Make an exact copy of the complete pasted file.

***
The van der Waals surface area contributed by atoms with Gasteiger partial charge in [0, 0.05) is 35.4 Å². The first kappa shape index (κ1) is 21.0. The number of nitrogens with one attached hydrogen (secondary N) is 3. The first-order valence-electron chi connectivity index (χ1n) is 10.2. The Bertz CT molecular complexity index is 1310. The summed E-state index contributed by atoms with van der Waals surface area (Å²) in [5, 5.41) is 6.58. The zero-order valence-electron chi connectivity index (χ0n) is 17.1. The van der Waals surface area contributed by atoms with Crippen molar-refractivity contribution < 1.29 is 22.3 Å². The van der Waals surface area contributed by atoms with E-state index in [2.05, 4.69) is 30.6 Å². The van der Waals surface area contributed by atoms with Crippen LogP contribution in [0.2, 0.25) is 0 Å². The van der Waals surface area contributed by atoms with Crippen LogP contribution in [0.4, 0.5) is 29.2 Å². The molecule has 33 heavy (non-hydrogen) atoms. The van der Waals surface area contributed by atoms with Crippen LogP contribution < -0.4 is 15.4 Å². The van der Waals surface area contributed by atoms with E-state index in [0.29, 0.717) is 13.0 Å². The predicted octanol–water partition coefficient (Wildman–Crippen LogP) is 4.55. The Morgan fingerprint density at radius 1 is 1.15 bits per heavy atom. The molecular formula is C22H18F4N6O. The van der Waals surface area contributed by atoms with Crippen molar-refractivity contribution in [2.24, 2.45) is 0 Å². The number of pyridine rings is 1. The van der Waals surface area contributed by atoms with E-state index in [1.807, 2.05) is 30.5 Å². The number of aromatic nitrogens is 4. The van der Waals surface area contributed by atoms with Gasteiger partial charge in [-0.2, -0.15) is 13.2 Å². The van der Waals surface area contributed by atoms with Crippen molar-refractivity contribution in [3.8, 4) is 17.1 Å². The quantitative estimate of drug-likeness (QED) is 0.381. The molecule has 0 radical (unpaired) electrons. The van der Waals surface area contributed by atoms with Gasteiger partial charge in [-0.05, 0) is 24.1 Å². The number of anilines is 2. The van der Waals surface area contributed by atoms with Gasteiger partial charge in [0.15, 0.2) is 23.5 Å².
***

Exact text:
The van der Waals surface area contributed by atoms with Gasteiger partial charge in [0, 0.05) is 35.4 Å². The first kappa shape index (κ1) is 21.0. The number of nitrogens with one attached hydrogen (secondary N) is 3. The first-order valence-electron chi connectivity index (χ1n) is 10.2. The Bertz CT molecular complexity index is 1310. The summed E-state index contributed by atoms with van der Waals surface area (Å²) in [5, 5.41) is 6.58. The zero-order valence-electron chi connectivity index (χ0n) is 17.1. The van der Waals surface area contributed by atoms with Crippen molar-refractivity contribution < 1.29 is 22.3 Å². The van der Waals surface area contributed by atoms with E-state index in [2.05, 4.69) is 30.6 Å². The van der Waals surface area contributed by atoms with Crippen LogP contribution in [0.2, 0.25) is 0 Å². The van der Waals surface area contributed by atoms with Crippen LogP contribution in [0.4, 0.5) is 29.2 Å². The molecule has 33 heavy (non-hydrogen) atoms. The van der Waals surface area contributed by atoms with Crippen LogP contribution < -0.4 is 15.4 Å². The van der Waals surface area contributed by atoms with E-state index in [0.29, 0.717) is 13.0 Å². The predicted octanol–water partition coefficient (Wildman–Crippen LogP) is 4.55. The Morgan fingerprint density at radius 1 is 1.15 bits per heavy atom. The molecular formula is C22H18F4N6O. The van der Waals surface area contributed by atoms with Crippen molar-refractivity contribution in [2.24, 2.45) is 0 Å². The number of pyridine rings is 1. The van der Waals surface area contributed by atoms with E-state index in [1.807, 2.05) is 30.5 Å². The number of aromatic nitrogens is 4. The van der Waals surface area contributed by atoms with Gasteiger partial charge in [-0.2, -0.15) is 13.2 Å². The van der Waals surface area contributed by atoms with Crippen molar-refractivity contribution in [3.8, 4) is 17.1 Å². The quantitative estimate of drug-likeness (QED) is 0.381. The molecule has 0 radical (unpaired) electrons. The van der Waals surface area contributed by atoms with Gasteiger partial charge in [-0.05, 0) is 24.1 Å². The number of anilines is 2. The van der Waals surface area contributed by atoms with Gasteiger partial charge in [0.15, 0.2) is 23.5 Å².